By Ted Dabrowski and John Klingner
Listen to this recent interview. In the space of a few minutes Gov. Pritzker says his purported $3.6 billion progressive tax will go to fix Illinois’ nearly $3 billion dollar deficit and help pay down the state’s $6.5 billion in unpaid bills, all while providing an income tax cut to lower-income Illinoisans.
But then in the same breath, he also implies that the progressive tax can provide property tax relief.
Gov. Pritzker’s being tricky. Any Illinoisan who hasn’t paid much attention to the progressive tax debate so far would come away thinking that the governor was promising property tax relief on top of everything else.
But mathematically, Pritzker can’t deliver all three things.
Here’s specifically what he said in the interview:
- The progressive tax is needed to pay unpaid bills and fix the state’s “almost $3 billion dollar structural deficit.”
- The tax can offer property tax relief. “The only way you can correct for that [high property taxes] is in the income tax.” Senate President Don Harmon has promised the same thing in the past: “The fair income tax would allow us to generate that income at the statewide level and push down the pressure on property taxes.”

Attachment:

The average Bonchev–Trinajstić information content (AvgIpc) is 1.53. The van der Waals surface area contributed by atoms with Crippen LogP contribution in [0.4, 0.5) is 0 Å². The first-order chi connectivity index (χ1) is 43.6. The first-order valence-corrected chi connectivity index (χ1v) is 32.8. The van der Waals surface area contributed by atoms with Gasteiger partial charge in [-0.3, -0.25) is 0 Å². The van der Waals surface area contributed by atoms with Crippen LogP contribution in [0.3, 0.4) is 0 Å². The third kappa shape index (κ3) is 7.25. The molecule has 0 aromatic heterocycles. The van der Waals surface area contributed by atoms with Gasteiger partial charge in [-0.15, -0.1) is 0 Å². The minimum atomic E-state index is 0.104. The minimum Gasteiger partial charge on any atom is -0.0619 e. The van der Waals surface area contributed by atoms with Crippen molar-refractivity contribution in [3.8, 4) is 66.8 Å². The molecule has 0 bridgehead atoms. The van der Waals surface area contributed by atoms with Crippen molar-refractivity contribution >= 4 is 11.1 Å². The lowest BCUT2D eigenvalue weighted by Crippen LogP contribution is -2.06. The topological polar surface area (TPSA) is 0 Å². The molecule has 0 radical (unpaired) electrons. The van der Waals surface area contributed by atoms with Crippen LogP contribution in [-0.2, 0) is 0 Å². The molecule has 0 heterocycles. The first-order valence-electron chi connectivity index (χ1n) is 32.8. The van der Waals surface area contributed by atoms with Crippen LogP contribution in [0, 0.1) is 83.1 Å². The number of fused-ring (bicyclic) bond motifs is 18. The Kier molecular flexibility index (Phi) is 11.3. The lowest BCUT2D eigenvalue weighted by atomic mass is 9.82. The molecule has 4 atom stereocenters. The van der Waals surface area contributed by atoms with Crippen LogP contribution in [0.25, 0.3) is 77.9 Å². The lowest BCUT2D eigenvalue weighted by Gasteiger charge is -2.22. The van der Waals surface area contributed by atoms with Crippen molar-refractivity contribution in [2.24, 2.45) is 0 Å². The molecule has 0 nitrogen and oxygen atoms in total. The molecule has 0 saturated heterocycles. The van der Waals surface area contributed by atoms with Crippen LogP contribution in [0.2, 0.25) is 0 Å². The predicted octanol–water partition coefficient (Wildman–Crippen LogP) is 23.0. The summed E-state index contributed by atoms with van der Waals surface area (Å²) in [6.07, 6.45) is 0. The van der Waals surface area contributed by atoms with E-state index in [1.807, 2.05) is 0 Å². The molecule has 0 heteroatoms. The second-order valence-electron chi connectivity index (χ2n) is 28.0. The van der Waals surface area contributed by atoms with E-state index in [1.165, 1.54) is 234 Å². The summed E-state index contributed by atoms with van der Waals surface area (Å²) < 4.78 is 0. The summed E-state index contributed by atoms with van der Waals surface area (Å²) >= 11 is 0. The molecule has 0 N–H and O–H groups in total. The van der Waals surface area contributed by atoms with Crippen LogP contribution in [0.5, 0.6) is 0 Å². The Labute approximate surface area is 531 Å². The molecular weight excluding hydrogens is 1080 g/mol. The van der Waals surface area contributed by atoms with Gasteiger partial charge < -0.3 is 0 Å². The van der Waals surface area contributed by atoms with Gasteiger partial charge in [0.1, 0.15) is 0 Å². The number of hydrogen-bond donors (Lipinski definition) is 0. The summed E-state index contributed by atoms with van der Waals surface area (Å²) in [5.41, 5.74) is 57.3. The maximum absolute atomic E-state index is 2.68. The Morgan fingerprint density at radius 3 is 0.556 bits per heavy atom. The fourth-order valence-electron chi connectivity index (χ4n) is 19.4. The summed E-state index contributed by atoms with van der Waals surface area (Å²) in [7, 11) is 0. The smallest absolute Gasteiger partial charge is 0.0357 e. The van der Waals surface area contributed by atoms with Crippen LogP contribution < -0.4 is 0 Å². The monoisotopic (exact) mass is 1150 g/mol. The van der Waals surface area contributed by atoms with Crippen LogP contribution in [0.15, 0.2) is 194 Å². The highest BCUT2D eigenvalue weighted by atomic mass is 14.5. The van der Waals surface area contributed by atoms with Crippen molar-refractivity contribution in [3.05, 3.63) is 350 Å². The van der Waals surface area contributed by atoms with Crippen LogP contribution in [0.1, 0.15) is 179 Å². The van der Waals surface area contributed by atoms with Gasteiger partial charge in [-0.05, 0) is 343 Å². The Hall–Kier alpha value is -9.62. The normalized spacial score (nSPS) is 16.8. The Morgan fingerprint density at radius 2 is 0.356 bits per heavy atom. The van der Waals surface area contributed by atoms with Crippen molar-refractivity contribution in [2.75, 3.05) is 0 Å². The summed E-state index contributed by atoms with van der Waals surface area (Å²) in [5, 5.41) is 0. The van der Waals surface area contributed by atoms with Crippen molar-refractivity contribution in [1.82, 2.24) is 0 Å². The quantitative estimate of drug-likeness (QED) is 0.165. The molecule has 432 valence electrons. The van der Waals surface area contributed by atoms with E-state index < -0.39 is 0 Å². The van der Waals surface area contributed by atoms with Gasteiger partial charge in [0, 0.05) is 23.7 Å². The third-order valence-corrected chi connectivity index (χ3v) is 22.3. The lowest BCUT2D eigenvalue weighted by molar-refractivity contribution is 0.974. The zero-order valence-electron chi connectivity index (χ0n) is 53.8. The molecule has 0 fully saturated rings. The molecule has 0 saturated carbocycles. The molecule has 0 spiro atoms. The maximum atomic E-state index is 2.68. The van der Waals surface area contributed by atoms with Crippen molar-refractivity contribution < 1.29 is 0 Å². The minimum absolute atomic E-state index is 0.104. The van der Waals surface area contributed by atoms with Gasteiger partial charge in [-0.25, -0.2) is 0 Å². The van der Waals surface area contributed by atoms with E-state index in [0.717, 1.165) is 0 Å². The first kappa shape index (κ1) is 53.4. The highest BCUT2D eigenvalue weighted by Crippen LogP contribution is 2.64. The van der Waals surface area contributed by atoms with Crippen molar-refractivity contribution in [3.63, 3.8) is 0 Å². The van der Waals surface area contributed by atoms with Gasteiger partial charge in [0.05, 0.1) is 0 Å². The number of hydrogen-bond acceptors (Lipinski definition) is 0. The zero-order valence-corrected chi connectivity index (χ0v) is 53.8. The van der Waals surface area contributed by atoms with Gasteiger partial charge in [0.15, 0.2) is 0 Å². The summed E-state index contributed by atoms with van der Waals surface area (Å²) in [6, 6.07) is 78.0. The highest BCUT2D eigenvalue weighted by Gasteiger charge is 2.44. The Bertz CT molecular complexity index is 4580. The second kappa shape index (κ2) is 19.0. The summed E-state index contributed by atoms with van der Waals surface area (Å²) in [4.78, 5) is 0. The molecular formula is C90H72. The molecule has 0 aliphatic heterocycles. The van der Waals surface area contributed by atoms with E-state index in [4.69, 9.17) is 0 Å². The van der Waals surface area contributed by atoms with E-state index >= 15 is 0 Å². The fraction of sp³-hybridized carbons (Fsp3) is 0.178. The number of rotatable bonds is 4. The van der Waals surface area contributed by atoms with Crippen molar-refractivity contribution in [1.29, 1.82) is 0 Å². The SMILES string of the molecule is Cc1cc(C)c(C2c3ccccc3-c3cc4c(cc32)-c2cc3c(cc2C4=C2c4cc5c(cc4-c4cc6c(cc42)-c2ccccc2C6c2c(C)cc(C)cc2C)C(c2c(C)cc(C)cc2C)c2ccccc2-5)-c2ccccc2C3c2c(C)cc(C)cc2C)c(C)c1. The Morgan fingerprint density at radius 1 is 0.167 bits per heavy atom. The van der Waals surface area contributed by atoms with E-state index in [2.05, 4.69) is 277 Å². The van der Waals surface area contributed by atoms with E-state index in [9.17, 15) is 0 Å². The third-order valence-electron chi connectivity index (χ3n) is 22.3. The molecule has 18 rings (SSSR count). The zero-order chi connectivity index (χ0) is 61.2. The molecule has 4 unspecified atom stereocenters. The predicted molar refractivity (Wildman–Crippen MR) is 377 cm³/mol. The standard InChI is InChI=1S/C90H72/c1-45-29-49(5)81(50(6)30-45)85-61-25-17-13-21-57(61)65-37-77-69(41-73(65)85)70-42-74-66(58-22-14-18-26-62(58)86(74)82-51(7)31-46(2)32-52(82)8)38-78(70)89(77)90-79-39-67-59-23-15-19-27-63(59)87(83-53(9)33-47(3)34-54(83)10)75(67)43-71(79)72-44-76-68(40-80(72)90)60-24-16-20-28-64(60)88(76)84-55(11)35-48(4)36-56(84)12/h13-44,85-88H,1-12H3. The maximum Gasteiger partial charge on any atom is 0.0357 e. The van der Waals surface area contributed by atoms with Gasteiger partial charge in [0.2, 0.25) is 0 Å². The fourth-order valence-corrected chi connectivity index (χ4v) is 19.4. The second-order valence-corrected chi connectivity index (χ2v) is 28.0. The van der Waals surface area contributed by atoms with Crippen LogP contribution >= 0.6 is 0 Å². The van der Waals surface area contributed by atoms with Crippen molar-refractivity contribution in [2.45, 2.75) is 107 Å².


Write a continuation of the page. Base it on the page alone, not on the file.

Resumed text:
- The tax will “actually lower taxes or keep taxes the same for 97 percent of people.”
Here’s the problem with that:
If the progressive tax fixes the budget deficit and delivers a tax cut, then there will be no money for property tax relief.
If Pritzker wants to fix the deficit and provide property tax relief, then he needs to raise billions more in revenue, meaning no tax cuts for anybody.
And if he wants to provide relief on both income and property taxes, then he’ll leave a multi-billion dollar hole in the state’s 2021 budget.
Lets hope there are a few Illinois reporters brave enough to question Gov. Pritzker about his failed progressive tax math.
Read more about how the proposed progressive income tax will fail Illinois:
- Illinois enacting a progressive tax is like Sears attempting a turnaround by hiking prices
- Don’t be fooled by claims that a progressive income tax for Illinois would mean property tax relief
- Pritzker’s progressive tax push: A guide for the ordinary Illinoisan
- What Pritzker’s progressive tax rates will probably look like